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Electric Vehicles Research
Posted on August 1, 2011 by  & 

High-density, temperature tolerant battery development

Last week IDTechEx reported on work at Stanford University tackling the issues of low energy and power densities in lithium-ion batteries using sulphur particles. Now another significant problem associated with electric vehicle batteries is being explored by US based company Leyden Energy by exchanging traditional battery chemistries.
 
With an increase in battery power density comes the risk of over-heating and thus shortened battery life. The company are currently developing a Li-ion battery with the aim of increasing potential power density whilst maintaining functionality at high temperatures of up to 60 degrees Celsius. A combination of graphite current collector and electrolyte elements formed from imide salt increase the battery life-cycle and temperature resistance.
 
Imide salt replaces the conventional use of lithium hexafluorophosphate that begins to decompose at room temperature and shortens the battery's life cycle by reacting with water in battery cells. However, solving this issue brought forth another; imide salt corrodes aluminium, the usual material used for current collectors. To overcome this the company substituted aluminium for non-reactive graphite.
 
 
"The key advance for Leyden is not the electrolyte. Their magic is, they are not using aluminium as the current collector," says Venkat Srinivasan, a scientist at the Lawrence Berkeley National Laboratory who has seen the company's technology. "This change allowed them to change the electrolyte."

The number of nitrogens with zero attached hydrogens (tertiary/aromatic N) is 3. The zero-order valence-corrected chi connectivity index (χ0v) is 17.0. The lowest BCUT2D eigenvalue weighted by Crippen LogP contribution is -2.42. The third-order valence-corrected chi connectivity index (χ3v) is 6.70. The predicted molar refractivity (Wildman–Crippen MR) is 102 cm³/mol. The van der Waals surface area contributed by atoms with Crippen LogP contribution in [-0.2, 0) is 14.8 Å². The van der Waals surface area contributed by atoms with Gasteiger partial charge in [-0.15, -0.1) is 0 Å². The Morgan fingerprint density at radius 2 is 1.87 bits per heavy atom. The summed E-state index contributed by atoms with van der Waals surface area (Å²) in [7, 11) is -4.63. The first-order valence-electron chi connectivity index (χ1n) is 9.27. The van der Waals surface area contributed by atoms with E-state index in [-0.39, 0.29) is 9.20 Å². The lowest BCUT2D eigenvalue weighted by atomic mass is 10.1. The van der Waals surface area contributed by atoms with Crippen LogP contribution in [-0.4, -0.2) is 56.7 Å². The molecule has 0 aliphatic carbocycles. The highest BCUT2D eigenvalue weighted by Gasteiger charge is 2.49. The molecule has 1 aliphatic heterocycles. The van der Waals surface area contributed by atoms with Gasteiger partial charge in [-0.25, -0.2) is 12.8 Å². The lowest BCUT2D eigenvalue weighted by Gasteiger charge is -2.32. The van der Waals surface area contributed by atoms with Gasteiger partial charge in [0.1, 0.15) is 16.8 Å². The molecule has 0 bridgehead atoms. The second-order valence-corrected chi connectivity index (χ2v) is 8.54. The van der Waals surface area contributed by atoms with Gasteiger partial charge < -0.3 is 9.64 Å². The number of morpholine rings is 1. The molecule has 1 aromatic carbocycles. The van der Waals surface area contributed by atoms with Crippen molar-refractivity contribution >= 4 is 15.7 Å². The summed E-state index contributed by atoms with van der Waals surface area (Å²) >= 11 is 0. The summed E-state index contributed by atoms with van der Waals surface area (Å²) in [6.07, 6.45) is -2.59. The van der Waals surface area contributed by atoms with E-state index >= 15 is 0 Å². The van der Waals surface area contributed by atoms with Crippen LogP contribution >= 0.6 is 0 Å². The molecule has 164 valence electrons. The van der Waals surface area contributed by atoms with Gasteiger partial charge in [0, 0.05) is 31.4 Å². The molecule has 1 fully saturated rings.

The company claim to have achieved energy density efficiencies 50 per cent higher than current EV batteries at 225 watt-hours per kilogram. Although details regarding how this has been realised have not been revealed.
 
"Leyden's cell technology presents a very real advantage for a vehicle battery pack in terms of thermal management, life-cycle performance, and energy density," explains Brian Wismann, director of product development at Brammo.
 
If a significant increase in temperature tolerance can be accomplished, the liquid and thermal cooling systems currently utilised in many EVs could be replaced by smaller, lighter units or even air coolants.
 
 
 
 
References: Leyden Energy, Technology Review
 
Image source: Technology Review

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Research Coordinator

Posted on: August 1, 2011

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